APPARENTLY ENZO FERRARI SAID THAT WHEN YOU BUY a Ferrari you pay for the engine, the rest of the car is free, so let’s start with the V12 in the long, long nose of the 812 Superfast. Based on the motor from the F12 and the special-edition F12tdf, the V12 has been stroked out to 6.5 litres from 6.3 and is claimed to be 75 per cent new. Over a presentation as lengthy as the 812’s hood, we’re briefed on the new crankshaft, new con rods, stronger crankcase, new cylinder heads and improved inlet and exhaust valve designs that improve flow coefficient by 8 percent. The variable geometry intake tracts have been improved with wider throttle valves and a larger diameter air inlet. The new fuel injection system is a big deal, now operating at 350bar (from 200) and has smaller injectors delivering smaller fuel droplets to improve combustion. And the compression ratio goes up to a crazy 13.64:1.
The result is a staggering 789bhp of power, made at a stratospheric 8500rpm (the 8 in 812 references the 800PS of power, 12 the number of cylinders). Max torque is 718Nm, peaking at 7000rpm, but 80 per cent of grunt is available from 3500rpm. And unlike the F12 where the torque petered off towards the top, in the 812 the torque curve pretty much mirrors the power curve building up to a crescendo at max revs. And what max revs it pulls! 8900rpm! I’ll repeat that, 8900rpm from a large capacity V12 motor! Can you even begin to imagine what a V12 motor shrieking at 8900rpm sounds like?
OUR DAY BEGINS TRUNDLING THROUGH THE STREETS of Modena, the 812 Superfast in Sport (normal in a Ferrari is Sport, how appropriate that is!), the gearbox in full auto, suspension in bumpy road for roads in Italy aren’t the smoothest. Car manufacturers go through great lengths to find great driving roads for car launches – smooth tarmac, scenic, sparsely trafficked, exotic pin code and then even smoother tarmac – but not Ferrari. You pick up the car at Fiorano and head out on regular Italian streets, bumps, traffic, crazy Fiat Panda drivers and all you and your driving partner wonder where the famed hills of Modena have gone, why we’re being taken through these little towns.
And then you realise, heck, the 812 SF is actually very easy to drive. The ride quality for such an immensely powerful car is absolutely lovely, there’s not a shunt from the driveline, the engine purrs like a pussy cat at 3000rpm and the interiors are lovely. Even economy and emissions have improved over the F12 and there’s a stop-start system that cuts the engine when you’re decelerating below 10kmph. This is a GT car and it is Grand Touring rather beautifully. And I know you don’t care about any of this. An hour later we are where we want to be. The hills. Traffic has all but cleared out, the surface hasn’t improved dramatically and neither has it become any wider, and we remind ourselves that Italian cops don’t have a problem with a Ferrari being tested with vigour. Race mode. Down the ’box. Floor it.
Obviously the 812 SF is very, very fast. 789bhp cannot be anything but utterly mad. You don’t expect anything other than the horizon to be caught by surprise and smash through the windscreen and land in your lap. But, my god… there’s fast and there’s super fast. First off it’s ridiculous how it puts down all the power. The 812 SF doesn’t rely on all-wheel drive, each of the rear tyres has to deal with nearly 400 horses, and the roads aren’t baby-butt smooth. Yet the e-diff finds grip, the suspension rides over bumps and she goes. Reactions are instant Electric seems like a rather tame word to describe the responses. Your eyes pop out at the turn of speed, or more like sink into their sockets. It’s off the charts. It runs up to 8900rpm so quickly in first gear, the shift lights on the steering wheel light up so quickly, it’s best to leave the gearbox to its devices and bang in the next gear. It’s the precise reason why no Ferrari gets a manual gearbox anymore – the human just cannot row through the gears quickly enough.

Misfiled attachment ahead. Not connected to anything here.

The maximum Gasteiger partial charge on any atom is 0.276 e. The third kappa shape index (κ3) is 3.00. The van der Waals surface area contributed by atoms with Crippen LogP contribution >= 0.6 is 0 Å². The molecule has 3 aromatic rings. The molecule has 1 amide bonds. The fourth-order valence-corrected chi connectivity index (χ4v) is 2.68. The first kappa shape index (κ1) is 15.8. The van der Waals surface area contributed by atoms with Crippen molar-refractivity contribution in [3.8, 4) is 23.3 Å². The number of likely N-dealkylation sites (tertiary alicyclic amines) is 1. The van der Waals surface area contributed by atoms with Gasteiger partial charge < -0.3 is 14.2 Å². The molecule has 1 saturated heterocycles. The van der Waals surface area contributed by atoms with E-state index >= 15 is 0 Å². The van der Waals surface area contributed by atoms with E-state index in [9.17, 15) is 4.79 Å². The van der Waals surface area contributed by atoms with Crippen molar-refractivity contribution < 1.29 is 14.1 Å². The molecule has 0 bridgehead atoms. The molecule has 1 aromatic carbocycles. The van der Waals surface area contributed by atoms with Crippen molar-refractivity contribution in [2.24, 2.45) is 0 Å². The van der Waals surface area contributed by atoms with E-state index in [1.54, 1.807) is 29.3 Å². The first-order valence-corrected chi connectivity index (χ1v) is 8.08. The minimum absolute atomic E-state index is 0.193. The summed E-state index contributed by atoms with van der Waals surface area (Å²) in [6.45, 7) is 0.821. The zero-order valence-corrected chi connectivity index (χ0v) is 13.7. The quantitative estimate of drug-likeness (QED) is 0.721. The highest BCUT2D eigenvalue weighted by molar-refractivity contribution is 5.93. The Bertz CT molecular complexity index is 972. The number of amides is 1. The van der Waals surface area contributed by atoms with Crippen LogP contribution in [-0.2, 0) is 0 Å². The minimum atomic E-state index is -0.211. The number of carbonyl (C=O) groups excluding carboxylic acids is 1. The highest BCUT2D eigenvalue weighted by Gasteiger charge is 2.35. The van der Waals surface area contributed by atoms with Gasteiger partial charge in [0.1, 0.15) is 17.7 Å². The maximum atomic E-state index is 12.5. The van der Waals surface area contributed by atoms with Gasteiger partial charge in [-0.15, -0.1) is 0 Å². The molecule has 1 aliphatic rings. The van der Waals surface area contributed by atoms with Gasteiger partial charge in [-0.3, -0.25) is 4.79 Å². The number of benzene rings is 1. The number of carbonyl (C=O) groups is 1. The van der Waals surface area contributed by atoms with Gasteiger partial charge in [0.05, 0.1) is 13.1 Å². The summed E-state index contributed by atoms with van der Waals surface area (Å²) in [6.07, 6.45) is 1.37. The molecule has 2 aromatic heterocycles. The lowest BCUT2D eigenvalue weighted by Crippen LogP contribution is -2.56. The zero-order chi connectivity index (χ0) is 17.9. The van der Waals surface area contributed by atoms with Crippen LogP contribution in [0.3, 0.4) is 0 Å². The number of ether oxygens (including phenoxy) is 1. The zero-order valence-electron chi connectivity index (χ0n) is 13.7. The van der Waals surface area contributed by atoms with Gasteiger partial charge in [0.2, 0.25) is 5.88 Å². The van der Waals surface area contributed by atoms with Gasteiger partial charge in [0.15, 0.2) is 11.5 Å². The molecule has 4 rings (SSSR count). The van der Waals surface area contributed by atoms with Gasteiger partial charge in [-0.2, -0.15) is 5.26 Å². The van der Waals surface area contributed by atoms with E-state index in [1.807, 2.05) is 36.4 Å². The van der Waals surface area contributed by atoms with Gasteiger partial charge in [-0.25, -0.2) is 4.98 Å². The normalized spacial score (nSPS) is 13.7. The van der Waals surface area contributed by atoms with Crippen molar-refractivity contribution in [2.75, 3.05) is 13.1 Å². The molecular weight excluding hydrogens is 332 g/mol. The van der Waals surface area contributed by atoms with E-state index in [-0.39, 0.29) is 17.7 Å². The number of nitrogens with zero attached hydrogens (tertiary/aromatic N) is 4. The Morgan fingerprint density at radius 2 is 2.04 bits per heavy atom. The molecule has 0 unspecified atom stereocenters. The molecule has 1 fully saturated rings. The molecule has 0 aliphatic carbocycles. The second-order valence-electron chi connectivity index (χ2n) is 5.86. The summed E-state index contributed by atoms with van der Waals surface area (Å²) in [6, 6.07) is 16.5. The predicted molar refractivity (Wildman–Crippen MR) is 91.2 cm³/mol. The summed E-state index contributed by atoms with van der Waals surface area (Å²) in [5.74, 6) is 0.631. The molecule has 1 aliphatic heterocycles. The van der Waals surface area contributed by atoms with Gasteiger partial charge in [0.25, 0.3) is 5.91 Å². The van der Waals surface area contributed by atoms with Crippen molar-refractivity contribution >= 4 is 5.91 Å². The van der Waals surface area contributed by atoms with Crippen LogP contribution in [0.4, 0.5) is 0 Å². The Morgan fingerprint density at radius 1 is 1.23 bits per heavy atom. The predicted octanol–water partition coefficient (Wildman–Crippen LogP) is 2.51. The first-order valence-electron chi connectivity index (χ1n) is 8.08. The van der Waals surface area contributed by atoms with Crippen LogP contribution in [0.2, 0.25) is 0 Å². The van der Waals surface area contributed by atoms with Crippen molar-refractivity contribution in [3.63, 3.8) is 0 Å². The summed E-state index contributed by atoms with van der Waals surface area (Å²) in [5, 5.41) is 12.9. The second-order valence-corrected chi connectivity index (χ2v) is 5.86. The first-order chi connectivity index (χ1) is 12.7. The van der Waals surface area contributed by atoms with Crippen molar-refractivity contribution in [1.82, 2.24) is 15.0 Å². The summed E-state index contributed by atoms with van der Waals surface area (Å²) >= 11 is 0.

The times. 0-100kmph is claimed in 2.9 seconds. 0-200kmph in 7.8 seconds. Top speed is 337kmph. And the sound of that V12! The engine breathes out through two six-into-one exhaust manifolds with pipes tweaked to enhance the V12’s scream, and the higher you rev it the more magnificent it sounds. At 8500rpm in second gear it is impossibly loud, impossibly fantastic. It barks, fizzes, shrieks, screams and runs through the entire orchestra to deliver the most spine-tingling mechanical notes I’ve heard in a long while. The F1 powers-that-be, ought to make a trip to Maranello and hear an 812 SF screaming through the gears. And from the outside an 812 SF bombing past you is physically shocking, forget the aural assault. Like a low-flying fighter jet. You duck for cover. I can’t imagine how this can even be legal.
And then there are the downshifts. My most recent experience with a Ferrari was emptying out two tanks of petrol on deserted flat-out roads outside Dubai in a 488 Spider and not once did I think the gearbox needed to be quicker in its responses. Well, the 812 SF’s gearbox has become quicker! Compared to the F12 the gear ratios have been lowered by an average of six per cent to improve acceleration, while paddles respond quicker and there is improved torque managements reduce upshift times by 30 per cent and down shift times by 40 per cent. It’s now 300 milliseconds. W-H-A-T? Hard on the brakes, keep the left paddle pulled, and the ‘multi-down’ function will go down three gears in one second! It’s the best gearbox in supercardom. And then Ferrari unleashed the acoustic engineers to tune the blip on the downshift to make those hairs that are already standing on the back of your neck jump out of their roots. Good grief. It’s time to take a breather.